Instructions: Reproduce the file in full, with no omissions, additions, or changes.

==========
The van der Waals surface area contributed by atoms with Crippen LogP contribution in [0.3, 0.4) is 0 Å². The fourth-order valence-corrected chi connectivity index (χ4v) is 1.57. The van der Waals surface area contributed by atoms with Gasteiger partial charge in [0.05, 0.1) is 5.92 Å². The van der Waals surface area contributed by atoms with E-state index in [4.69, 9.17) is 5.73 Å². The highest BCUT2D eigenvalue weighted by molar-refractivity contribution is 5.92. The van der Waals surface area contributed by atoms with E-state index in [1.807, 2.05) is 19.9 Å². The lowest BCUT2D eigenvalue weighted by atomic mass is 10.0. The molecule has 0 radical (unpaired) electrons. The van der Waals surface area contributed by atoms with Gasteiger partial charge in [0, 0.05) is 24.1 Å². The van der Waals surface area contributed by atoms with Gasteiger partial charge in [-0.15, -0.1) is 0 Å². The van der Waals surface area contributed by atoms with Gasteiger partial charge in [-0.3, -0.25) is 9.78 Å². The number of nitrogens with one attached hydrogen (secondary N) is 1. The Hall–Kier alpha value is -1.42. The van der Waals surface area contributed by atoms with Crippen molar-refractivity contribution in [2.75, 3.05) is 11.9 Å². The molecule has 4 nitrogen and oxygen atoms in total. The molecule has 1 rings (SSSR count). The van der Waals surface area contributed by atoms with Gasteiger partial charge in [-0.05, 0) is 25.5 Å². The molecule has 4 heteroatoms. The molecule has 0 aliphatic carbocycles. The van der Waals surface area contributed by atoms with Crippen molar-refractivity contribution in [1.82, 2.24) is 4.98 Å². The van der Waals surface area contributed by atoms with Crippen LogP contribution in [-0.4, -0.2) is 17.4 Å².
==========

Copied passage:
The van der Waals surface area contributed by atoms with Crippen LogP contribution in [0.3, 0.4) is 0 Å². The fourth-order valence-corrected chi connectivity index (χ4v) is 1.57. The van der Waals surface area contributed by atoms with Gasteiger partial charge in [0.05, 0.1) is 5.92 Å². The van der Waals surface area contributed by atoms with E-state index in [4.69, 9.17) is 5.73 Å². The highest BCUT2D eigenvalue weighted by molar-refractivity contribution is 5.92. The van der Waals surface area contributed by atoms with E-state index in [1.807, 2.05) is 19.9 Å². The lowest BCUT2D eigenvalue weighted by atomic mass is 10.0. The molecule has 0 radical (unpaired) electrons. The van der Waals surface area contributed by atoms with Gasteiger partial charge in [0, 0.05) is 24.1 Å². The van der Waals surface area contributed by atoms with Gasteiger partial charge in [-0.15, -0.1) is 0 Å². The van der Waals surface area contributed by atoms with Gasteiger partial charge in [-0.3, -0.25) is 9.78 Å². The number of nitrogens with one attached hydrogen (secondary N) is 1. The Hall–Kier alpha value is -1.42. The van der Waals surface area contributed by atoms with Crippen molar-refractivity contribution in [2.75, 3.05) is 11.9 Å². The molecule has 4 nitrogen and oxygen atoms in total. The molecule has 1 rings (SSSR count). The van der Waals surface area contributed by atoms with Gasteiger partial charge in [-0.05, 0) is 25.5 Å². The molecule has 4 heteroatoms. The molecule has 0 aliphatic carbocycles. The van der Waals surface area contributed by atoms with Crippen molar-refractivity contribution in [1.82, 2.24) is 4.98 Å². The van der Waals surface area contributed by atoms with Crippen LogP contribution in [-0.4, -0.2) is 17.4 Å².